WIT Press


Traffic Assignment Models In Road Evacuation

Price

Free (open access)

Paper DOI

10.2495/SC120872

Volume

155

Pages

11

Page Range

1041 - 1051

Published

2012

Size

371 kb

Author(s)

M. Luisa De Maio, G. Musolino & A. Vitetta

Abstract

In this paper a traffic assignment model is specified in road emergency conditions. The proposed model takes into account two classes of users: some users in emergency conditions repeat the same choice made in ordinary conditions, some others make a different choice. The basic concept for the proposed model is derived from day-to-day models. The path choice model, which is inside the traffic assignment model, has to take into account three types of information which influence users’ choices: historical information related to network experience in ordinary conditions, real time information related to the current emergency situation, and users’ forecasting of the network evolution based on current experience. A non-equilibrium dynamic model is adopted in order to simulate path flows on the network. A review of static and dynamic traffic assignment models in emergency conditions is reported. Keywords: traffic assignment, dynamic traffic assignment, dynamic equilibrium, day-to-day models, non-equilibrium models. 1 Introduction A traffic assignment (TA) model simulates how travel demand and transport networks interact in transportation systems. These models allow the calculation of performances (costs) and vehicular flows on each element (link) of the transport network, resulting from origin–destination demand flows, users’ path choice behaviour and link costs. TA models may be classified according to different criteria. The first one concerns the dependence of link cost variables on vehicular flows. Fixed costs or uncongested networks result in non-equilibrium traffic assignment models. Variable costs or congested networks lead to equilibrium traffic assignment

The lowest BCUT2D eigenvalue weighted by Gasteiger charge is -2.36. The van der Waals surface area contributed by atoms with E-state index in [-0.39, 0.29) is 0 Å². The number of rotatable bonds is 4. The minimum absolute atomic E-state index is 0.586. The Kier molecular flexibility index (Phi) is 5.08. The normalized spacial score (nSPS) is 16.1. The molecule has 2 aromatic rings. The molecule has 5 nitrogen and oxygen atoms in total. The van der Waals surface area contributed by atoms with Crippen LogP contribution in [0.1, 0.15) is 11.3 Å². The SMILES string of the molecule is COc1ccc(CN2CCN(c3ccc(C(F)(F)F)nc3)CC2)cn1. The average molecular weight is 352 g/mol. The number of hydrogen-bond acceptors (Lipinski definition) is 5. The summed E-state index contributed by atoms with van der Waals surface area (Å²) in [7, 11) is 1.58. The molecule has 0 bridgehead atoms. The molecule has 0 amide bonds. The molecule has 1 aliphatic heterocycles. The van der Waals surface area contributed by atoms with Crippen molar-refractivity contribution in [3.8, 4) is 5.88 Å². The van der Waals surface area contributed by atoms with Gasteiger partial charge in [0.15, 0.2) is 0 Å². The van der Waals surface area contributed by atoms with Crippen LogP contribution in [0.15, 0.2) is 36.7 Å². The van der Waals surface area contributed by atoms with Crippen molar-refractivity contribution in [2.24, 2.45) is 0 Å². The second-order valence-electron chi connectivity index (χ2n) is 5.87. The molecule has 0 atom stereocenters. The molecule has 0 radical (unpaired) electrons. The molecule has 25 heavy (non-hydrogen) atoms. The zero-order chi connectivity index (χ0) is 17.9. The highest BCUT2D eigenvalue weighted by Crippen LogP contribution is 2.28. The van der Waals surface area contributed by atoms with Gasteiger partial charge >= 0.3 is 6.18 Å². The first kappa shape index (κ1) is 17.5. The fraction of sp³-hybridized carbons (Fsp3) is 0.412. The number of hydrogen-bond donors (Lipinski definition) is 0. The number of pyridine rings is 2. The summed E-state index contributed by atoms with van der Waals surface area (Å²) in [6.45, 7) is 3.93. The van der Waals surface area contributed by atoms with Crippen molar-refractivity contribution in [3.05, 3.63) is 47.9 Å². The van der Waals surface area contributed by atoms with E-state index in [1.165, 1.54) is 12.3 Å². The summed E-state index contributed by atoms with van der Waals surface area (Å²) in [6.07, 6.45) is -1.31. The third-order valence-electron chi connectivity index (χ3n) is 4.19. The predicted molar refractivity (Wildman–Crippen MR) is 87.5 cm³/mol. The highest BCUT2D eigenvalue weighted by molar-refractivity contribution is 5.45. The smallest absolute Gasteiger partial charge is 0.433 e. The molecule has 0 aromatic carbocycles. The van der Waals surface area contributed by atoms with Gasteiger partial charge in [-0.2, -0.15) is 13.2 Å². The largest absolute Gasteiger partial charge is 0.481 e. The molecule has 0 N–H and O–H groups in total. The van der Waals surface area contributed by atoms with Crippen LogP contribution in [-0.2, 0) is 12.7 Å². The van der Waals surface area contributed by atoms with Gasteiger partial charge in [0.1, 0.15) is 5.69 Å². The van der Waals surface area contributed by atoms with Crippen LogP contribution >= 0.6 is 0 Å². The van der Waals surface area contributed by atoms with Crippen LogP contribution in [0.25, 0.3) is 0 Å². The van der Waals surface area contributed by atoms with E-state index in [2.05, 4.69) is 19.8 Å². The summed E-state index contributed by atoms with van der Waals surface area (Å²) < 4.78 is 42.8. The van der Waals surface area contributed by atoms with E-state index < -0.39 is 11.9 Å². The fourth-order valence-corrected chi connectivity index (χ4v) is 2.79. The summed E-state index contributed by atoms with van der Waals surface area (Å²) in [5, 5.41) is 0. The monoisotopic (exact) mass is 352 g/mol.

Keywords

traffic assignment, dynamic traffic assignment, dynamic equilibrium, day-to-day models, non-equilibrium models.